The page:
Managing e-waste needs a new call

Managing e-waste needs a new call

The new rules framed by the environment ministry should go a longer way than the existing rules of 2011 in managing the problem of electronic waste in the country. E-waste has posed a serious health hazard in the last many years with the range and
number of gadgets increasing and their use becoming a part of the habits and lifestyles of people. The ever shorter life cycles of use-and-throw gadgets have aggravated the problem of waste. The new rules are more stringent, and they combine better measures for collection and disposal of e-waste with penal provisions for violation of rules. They put the onus on manufacturers, dealers and retailers to ensure that e-waste is collected and recycled safely and scientifically. About 1.7 million tonnes of e-waste was produced in the country in 2014, and it is growing at about 5%. The growth is more than in other countries and the pace of recycling is slower. This creates a rising mountain of waste.

A good part of this waste gets collected with solid waste produced in urban areas and ends up in landfills. E-waste is also increasingly generated in rural areas because of the growing use of electronic gadgets. If solid waste disposal is poor in cities, it is non-existent in rural areas. People are not adequately informed of the dangers of e-waste and so awareness is also low. Very often, hazardous materials are not segregated from other waste. The part of the e-waste which is dumped in landfills does not disintegrate and remains there practically forever. Substances like mercury and other dangerous chemicals leach into the earth and contaminate water sources. Even when e-waste is separately collected, it is not handled and recycled properly. There have been many cases of accidents caused by crude handling of e-waste. So, e-waste is creating pollution of the soil, water and atmosphere in ways never seen before.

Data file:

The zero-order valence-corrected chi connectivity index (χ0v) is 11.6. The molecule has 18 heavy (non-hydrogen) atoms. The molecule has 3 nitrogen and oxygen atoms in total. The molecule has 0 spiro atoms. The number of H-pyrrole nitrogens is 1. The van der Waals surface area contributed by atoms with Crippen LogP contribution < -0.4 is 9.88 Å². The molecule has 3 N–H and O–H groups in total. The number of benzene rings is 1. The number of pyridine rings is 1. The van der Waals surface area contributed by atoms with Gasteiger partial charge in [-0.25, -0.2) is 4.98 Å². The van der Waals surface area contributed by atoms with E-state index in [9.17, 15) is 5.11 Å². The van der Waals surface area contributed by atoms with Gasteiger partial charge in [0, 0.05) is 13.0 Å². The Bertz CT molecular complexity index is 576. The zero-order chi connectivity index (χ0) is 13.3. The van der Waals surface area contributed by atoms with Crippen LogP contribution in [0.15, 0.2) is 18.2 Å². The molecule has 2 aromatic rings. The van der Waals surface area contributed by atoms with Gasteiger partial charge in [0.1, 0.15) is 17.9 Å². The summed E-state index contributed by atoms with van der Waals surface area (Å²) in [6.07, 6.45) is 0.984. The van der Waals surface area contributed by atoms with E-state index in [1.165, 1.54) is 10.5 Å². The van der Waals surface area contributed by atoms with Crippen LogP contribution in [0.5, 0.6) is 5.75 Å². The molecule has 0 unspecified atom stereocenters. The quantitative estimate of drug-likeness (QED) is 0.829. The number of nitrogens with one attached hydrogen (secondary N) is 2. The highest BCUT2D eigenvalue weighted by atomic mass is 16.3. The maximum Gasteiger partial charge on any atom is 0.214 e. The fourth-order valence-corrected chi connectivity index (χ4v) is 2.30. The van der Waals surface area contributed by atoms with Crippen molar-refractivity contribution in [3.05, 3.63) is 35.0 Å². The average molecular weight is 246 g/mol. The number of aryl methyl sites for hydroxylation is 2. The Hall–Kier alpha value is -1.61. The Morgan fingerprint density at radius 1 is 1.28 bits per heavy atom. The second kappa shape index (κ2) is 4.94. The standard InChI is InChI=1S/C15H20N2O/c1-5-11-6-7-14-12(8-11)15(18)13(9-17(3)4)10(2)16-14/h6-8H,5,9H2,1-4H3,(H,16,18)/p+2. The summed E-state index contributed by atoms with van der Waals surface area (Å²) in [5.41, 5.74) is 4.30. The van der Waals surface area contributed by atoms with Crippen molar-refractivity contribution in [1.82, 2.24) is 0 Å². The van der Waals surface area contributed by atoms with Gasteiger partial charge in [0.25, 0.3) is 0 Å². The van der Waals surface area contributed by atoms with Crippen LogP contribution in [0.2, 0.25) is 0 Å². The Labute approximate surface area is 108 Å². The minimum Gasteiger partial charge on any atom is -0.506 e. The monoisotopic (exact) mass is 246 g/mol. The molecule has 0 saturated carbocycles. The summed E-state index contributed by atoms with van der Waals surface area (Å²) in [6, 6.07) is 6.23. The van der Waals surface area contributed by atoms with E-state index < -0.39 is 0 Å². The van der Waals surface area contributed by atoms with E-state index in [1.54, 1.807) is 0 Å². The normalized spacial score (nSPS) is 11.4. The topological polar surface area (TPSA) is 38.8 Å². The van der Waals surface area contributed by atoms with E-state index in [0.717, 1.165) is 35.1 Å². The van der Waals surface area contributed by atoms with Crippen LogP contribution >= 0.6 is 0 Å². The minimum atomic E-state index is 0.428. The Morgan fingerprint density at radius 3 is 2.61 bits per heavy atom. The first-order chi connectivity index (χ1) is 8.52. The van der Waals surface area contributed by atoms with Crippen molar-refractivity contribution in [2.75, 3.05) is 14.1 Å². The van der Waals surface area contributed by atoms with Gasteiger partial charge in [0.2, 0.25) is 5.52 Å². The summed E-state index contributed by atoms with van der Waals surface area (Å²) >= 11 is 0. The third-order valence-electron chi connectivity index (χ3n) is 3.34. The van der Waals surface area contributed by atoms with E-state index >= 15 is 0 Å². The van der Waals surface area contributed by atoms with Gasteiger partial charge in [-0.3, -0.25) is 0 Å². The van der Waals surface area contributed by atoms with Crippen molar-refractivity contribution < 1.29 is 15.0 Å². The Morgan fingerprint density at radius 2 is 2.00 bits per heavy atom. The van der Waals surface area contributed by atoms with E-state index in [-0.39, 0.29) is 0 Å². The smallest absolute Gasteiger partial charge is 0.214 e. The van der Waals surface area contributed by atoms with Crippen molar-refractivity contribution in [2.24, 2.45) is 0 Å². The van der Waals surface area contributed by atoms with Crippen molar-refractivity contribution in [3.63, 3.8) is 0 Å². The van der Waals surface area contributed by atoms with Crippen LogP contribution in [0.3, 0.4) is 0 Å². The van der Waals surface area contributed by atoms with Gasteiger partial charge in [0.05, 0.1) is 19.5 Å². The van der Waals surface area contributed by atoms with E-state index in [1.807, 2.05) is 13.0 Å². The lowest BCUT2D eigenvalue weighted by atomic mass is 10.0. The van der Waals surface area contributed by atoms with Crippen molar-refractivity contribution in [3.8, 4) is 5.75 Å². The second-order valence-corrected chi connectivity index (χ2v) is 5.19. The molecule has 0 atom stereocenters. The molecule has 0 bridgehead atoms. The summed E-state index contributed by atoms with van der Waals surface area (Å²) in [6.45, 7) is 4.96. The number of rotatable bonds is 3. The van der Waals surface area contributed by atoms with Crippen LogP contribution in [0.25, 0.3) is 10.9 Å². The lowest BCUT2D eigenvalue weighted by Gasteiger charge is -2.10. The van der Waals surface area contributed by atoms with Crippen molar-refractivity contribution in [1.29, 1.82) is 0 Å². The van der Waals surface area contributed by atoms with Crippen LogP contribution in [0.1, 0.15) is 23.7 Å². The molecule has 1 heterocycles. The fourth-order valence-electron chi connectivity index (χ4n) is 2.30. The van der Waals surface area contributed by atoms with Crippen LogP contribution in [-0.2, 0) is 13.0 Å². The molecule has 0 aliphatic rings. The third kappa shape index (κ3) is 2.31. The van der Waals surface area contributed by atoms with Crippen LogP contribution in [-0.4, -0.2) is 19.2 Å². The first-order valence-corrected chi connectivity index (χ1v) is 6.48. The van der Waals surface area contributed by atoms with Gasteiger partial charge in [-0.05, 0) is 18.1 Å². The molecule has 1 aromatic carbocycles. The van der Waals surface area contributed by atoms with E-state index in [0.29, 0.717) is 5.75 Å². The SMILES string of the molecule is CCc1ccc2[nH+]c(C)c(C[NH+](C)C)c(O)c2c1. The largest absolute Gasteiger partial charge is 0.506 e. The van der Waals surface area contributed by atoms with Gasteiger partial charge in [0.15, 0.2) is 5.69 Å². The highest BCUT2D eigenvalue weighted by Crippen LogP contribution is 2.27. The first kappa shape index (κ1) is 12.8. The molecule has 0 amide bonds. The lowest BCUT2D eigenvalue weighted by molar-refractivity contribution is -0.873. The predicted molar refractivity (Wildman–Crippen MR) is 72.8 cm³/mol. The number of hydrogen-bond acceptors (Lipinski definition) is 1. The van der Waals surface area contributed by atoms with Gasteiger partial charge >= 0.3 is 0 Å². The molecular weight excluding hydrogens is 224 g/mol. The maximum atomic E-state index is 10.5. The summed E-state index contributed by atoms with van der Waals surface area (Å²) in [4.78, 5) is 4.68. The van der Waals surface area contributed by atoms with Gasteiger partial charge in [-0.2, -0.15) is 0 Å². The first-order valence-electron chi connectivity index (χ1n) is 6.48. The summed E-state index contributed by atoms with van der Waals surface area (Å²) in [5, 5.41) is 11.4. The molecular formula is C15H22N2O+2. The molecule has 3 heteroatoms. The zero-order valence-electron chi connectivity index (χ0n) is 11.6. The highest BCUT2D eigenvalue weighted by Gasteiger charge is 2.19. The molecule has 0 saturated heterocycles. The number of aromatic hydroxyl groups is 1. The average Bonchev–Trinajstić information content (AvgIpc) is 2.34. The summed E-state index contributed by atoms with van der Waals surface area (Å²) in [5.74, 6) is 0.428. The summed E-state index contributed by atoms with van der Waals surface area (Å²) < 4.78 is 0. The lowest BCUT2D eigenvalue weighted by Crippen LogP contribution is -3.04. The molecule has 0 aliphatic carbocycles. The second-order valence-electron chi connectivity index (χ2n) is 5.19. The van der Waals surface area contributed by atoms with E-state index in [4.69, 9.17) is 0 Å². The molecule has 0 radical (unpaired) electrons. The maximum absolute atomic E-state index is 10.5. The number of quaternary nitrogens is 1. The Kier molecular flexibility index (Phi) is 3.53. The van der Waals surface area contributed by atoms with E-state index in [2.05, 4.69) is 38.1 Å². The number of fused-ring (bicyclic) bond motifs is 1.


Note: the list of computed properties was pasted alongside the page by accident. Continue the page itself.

Some of the new norms are expected to be more effective than the old rules. Mercury-containing lamps like CFL have been brought under the purview of the new rules. Producers of electronic goods have been given an “extended producer responsibility” now for collection of e-waste. The provision for collection of a deposit at the time of purchase, which will be refunded when the gadget is returned, will give an incentive to buyers to return the goods. The producers’ obligation to take care of e-waste will go up to 70% in seven years. If implemented well, the new norms will make a lot of difference.
DH Newsletter Privacy Policy Get top news in your inbox daily
GET IT
Comments (+)